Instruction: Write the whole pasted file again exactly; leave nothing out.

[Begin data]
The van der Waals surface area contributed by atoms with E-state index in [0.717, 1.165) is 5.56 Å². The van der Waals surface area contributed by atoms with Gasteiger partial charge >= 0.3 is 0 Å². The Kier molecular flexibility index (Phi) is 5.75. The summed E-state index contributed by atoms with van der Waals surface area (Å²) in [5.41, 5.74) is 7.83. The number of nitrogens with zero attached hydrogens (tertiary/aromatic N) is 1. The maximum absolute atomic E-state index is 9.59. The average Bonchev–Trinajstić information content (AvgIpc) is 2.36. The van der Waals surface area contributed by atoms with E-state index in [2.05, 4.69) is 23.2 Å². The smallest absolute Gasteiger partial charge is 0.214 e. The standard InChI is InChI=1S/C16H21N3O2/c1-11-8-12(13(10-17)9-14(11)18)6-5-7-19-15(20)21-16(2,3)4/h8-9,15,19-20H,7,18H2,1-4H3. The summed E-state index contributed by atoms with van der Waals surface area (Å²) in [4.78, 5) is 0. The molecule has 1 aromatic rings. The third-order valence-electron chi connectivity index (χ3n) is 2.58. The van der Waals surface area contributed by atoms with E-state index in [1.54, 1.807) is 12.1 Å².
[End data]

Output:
The van der Waals surface area contributed by atoms with E-state index in [0.717, 1.165) is 5.56 Å². The van der Waals surface area contributed by atoms with Gasteiger partial charge >= 0.3 is 0 Å². The Kier molecular flexibility index (Phi) is 5.75. The summed E-state index contributed by atoms with van der Waals surface area (Å²) in [5.41, 5.74) is 7.83. The number of nitrogens with zero attached hydrogens (tertiary/aromatic N) is 1. The maximum absolute atomic E-state index is 9.59. The average Bonchev–Trinajstić information content (AvgIpc) is 2.36. The van der Waals surface area contributed by atoms with E-state index in [2.05, 4.69) is 23.2 Å². The smallest absolute Gasteiger partial charge is 0.214 e. The standard InChI is InChI=1S/C16H21N3O2/c1-11-8-12(13(10-17)9-14(11)18)6-5-7-19-15(20)21-16(2,3)4/h8-9,15,19-20H,7,18H2,1-4H3. The summed E-state index contributed by atoms with van der Waals surface area (Å²) in [4.78, 5) is 0. The molecule has 1 aromatic rings. The third-order valence-electron chi connectivity index (χ3n) is 2.58. The van der Waals surface area contributed by atoms with E-state index in [1.54, 1.807) is 12.1 Å².